Battery replacement

There are quite a few guides on the net, how to replace an existing rechargable battery with a coin battery. Targeted mostly for big box Amiga’s and accelerators, but this can also be used for other similar replacements.

You all know it’s neccessary to change the rechargable battery. If you don’t I’ll tell you why: the battery contains what is commonly mentioned as battery acid, though for these batteries it’s base. Regardless it corrodes the electronics so the battery needs to be removed and the affected area needs to be neutralized. The battery can be removed by using cutters (be careful not to damage the PCB) or just desoldering it. A wash with either lemon juice or vinegar can be neccessary if the battery has leaked. Just drop some lemon juice/vingar and scrub with i.e. a toothbrush. Remove the liquid and wash with either water or isopropyl alcohol.

DSCF1133Before removal.



DSCF1136After removal, some area has been damaged, but luckily not much.



If you’re going to replace with a coin battery like the CR2032, which are quite common these days, you’ll need to add a diode to prevent recharging of the battery with 5v.

The drawing below should explain it all.Amiga-BatteryThe schematic on the new battery.

IMG_0328How it needs to be soldered, plus is to the right and minus is to the left.

Some diode theory 101:

Notice the black ring on the diode, this should be to the farthest side away from the coin battery. Notice the same “ring” on the schematic, that lone vertical dash, thats how you identify which is which. The left side here on the drawing is called anode, and the right side is called cathode. If you turn the symbol 90 degrees CCW, the symbol almost looks like an A, and from the other side it looks like a vertically-mirrored K (just pronaunce the cathode as kathode).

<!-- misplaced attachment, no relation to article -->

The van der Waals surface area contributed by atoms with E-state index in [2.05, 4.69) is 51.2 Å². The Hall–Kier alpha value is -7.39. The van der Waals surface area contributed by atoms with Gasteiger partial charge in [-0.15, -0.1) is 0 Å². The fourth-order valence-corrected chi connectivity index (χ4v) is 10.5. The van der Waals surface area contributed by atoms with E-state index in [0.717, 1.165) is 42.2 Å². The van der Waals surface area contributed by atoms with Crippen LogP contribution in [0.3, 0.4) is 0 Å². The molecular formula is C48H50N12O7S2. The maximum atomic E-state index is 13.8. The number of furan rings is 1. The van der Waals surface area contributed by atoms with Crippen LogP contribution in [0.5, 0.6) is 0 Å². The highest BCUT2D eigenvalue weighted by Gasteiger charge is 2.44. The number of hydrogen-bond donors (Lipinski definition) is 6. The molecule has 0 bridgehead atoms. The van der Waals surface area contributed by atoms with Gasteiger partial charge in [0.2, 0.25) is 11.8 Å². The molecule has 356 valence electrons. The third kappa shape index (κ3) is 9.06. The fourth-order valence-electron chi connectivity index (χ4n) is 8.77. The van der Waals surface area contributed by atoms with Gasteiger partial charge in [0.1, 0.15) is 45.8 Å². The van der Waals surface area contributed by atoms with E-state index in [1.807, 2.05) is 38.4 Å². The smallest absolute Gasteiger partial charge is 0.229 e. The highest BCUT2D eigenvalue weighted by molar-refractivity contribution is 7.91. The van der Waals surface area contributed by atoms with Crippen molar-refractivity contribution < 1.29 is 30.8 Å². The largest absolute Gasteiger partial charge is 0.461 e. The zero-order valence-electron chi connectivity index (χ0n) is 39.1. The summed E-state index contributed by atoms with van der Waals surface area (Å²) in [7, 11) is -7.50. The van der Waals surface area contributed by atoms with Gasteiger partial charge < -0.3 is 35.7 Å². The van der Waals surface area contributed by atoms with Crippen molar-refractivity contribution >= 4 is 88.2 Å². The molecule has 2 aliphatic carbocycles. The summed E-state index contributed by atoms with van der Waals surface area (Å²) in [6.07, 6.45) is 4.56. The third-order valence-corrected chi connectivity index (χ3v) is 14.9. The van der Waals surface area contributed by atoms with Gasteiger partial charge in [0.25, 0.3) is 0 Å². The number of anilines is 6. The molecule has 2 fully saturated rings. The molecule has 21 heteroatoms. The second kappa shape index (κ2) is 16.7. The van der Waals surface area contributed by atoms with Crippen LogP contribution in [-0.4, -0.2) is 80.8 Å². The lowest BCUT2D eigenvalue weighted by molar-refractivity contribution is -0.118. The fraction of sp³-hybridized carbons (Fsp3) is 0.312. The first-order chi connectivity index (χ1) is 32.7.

The cathode blocks all the voltage (to a certain degree) that lies on the kathode, whereas the voltage that lies on the anode passes on to the cathode, though loosing around 0.6-0.7 volts.

This way we prevent 5v that’s used to charge the old battery to also charge the non-rechargeable CR2032 battery.





It’s hard to see on this pic, but the black wire extended from the red is a diode all wrapped in a shrink tube. The solder pads here have been dripped with hotglue to prevent shorts.


Amiga-Battery_schematicOn this schematic taken from the Amiga 2000 schematics, the battery we’re replacing is in the lowest, rightmost corner (BT800). Looking up the Datasheet of the MSM6242 real time clock, the lowest voltage for battery backup is 2v. So with the CR2032’s 3.3v minus the 0.7v (= 2.6v) the battery supply is still enough to sustain the real time clock.

Components used: CR2032 socket, 1n4148 diode.

You can use most regular diodes like the 1n4141.

Update: 2019-04-02

Araranet has created a small pcb which works as a drop in replacement for the old barrel batteries, The A4000battkit, ready for sending to pcb companies like


This entry was posted in Hardware hacks by Carsten Jensen. Bookmark the permalink.

About Carsten Jensen

Carsten is a Commodore enthusiast with the goal of preserving as much Commodore information as possible, whether it being hardcopy or digital. Besides scanning for this site, he also dumps tapes and disks for preservation and contributes to the TOSEC database.

2 thoughts on “Battery replacement

  1. I have a ton of old motherboards with coin cell holders on them, and tons of boards with various diodes in them. I was hoping I could just desolder a holder, and some random diode, and install it on my Amiga boards.

    thank you for providing part numbers for the diodes, but would you have a way to tell from existing diodes available in my boards, which ones I can use?

    I’ve read about Schottky diodes, and their lower voltage drop, and I think that might be a diode to look for, but I certainly do not understand the differences of diodes.

    • Does it really pay to scrape old boards? you can get the socket holders for almost no money with free shipping on ebay, the same goes with diodes. Using a Schottky is also an option as the margin is low, when using a regular diode. In general any diode that can block 7v (using stats just on the edge is not recommended, so here it’s alittle higher) and up can be used, of course you’ll have to read some datasheets.

      Since I wrote the article, someone has created and open sourced pcb, so it’ll go to the article in a few. – you can order the pcb’s from i.e. which I use myself for $2 for 10 (+shipping).
      this pcb is both with smd and throughole diodes.

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